Animals and Insects Can Predict Natural Disasters and Diseases

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Jennifer Viegas writes in Discovery News on December 18, 2014.

Anecdotal evidence has long suggested that certain animals can predict natural disasters, detect disease and more, and now science is proving many of these stories to be correct. Close observation of such animals could even help people to plan well in advance of coming problems, suggests a new paper in the latest issue of the journal Current Biology.


Henry Streby of the University of California, Berkeley, and his colleagues discovered that golden-winged warblers take off from their expected locations more than 24 hours before storms hit. In this case, the storm in question produced tornadoes that killed at least 35 people.

“The most curious finding is that the birds left long before the storm arrived,” said Streby. “At the same time that meteorologists on The Weather Channel were telling us this storm was headed in our direction, the birds were apparently already packing their bags and evacuating the area.”

Dogs can sniff out prostate cancer with 98 percent accuracy, found a study earlier this year that was presented at the 109th Annual Scientific Meeting of the American Urological Association.


Dogs have about 200 million olfactory cells in their noses, versus only 5 million in the human nose. Their keen sense of smell helps to explain the cancer-detecting feat.

Yet another study on dogs found that they can smell – through a person’s breath or sweat – whether or not a diabetic person has high or low blood sugar.

After the 2011 magnitude 9 earthquake in Japan, Hiroyuki Yamauchi of National Tsing Hua University and colleagues conducted a survey on how cats reacted ahead of the quake.


The survey found that six or more days before the devastating earthquake, some cats engaged in unusual behaviours and became more stressed out. Felines began “trembling, being restless and escaping.” Still other cats, immediately prior to the quake, became just as agitated.

The researchers believe that cats may sense quakes ahead of time because they have a wider range of hearing than humans. They also might be able to detect changes in atmospheric pressure, gravity and ground deformation.

Yamauchi and colleagues also found that cows behaved differently several days before the magnitude 9 earthquake in Japan. Specifically, cows “showed lowered milk production six days before the earthquake,” they reported. The decrease in milk yield continued for another four days.

Owners also reported that their dogs were agitated in the days before the quake. Dogs would howl and bark in ways not typical of their normal behaviour.

Have you ever noticed that bees are nowhere in sight before it rains? They sense moisture changes in the atmosphere, causing them to take shelter in their hives before downpours begin.

If you notice ladybugs bunching together, there’s a good chance that super hot weather is on the way. They gather to preserve their body moisture, safeguarding against drying out.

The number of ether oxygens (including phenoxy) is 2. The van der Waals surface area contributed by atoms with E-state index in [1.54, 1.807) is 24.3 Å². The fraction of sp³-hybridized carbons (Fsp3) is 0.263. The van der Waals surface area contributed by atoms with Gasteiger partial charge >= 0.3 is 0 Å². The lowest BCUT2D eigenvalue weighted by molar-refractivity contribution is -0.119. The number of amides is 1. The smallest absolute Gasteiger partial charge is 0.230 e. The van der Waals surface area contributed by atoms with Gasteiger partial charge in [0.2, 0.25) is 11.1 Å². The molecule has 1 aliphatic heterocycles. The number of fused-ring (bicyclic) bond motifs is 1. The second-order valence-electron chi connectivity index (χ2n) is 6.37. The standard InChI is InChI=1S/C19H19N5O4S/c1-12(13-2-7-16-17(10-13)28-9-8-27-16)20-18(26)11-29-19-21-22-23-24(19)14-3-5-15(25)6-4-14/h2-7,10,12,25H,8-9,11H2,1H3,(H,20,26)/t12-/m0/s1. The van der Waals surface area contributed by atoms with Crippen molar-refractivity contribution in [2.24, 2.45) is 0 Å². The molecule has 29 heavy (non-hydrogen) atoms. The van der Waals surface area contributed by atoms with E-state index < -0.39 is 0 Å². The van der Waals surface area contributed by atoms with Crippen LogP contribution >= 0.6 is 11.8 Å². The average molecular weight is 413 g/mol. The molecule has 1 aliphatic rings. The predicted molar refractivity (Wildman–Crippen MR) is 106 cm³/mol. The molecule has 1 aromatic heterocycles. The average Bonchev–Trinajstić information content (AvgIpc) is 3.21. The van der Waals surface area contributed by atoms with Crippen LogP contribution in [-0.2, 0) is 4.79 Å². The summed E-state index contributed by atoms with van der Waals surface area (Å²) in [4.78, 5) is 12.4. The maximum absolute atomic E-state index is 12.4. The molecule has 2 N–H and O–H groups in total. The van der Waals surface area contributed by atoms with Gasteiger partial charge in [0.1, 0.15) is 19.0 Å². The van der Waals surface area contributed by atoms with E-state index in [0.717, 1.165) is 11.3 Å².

So far, the animals on this list have all displayed stress or a desire to run away ahead of natural disasters. Sharks are just the opposite. They seem to be the ultimate storm chasers.

Neil Hammerschlag of The R.J. Dunlap Marine Conservation Program at the University of Miami found this out after tagging sharks, such as tiger sharks. They and other shark species gravitate to rapid temperature changes, which is exactly where storms usually intensify. Monitoring shark movements can help to predict where storms will emerge and develop.

Like dogs, fruit flies can smell cancer even when it affects only a small number of cells. In fact, they can sniff out cancer cells from healthy ones using their sense of smell alone, according to a study conducted earlier this year by Alja Lüdke and colleagues at the University of Konstanz.

The study focused on different types of breast cancer, but it is likely that fruit flies can detect other types of cancer too.

“As not only cancer cells can be distinguished from healthy cells, but also subgroups were discernible within the cancer cells, it seems that even different types of breast cancer cells can be differentiated via the antenna of Drosophila (fruit flies),” Lüdke explained to ScienceDaily.

Clearly medical experts do not plan to have dogs or fruit flies sniffing around in examination rooms. Instead, scientists are hoping to create high tech pre-screening devices inspired by the detection methods of dogs and fruit flies.

Silvertip grizzly bears have an amazing sense of smell, such that they can sniff out a human that is 18 miles away. The same olfactory prowess, combined with other sensory abilities, likely allows them to detect incoming storms and possibly other natural disasters. They could probably smell cancer too, but running studies on these formidable carnivores would pose challenges.


Humans have super sensory detective powers too, such as bat-like echolocation that could be used to predict any number of natural disasters.

Usually such skills are more developed in people who meditate or who have disabilities, such as blindness, which causes the brain to tap into seemingly hidden abilities. A study on the phenomenon was published in the journal PLOS ONE.

Mel Goodale, Canada Research Chair in Visual Neuroscience, and Director of the Center for Brain and Mind, said in a press release, “It is clear echolocation enables blind people to do things otherwise thought to be impossible without vision and can provide blind and visually-impaired people with a high degree of independence.”

It stands to reason that our senses might also pick up cues given off by earthquakes, storms and other natural disasters before they fully strike.


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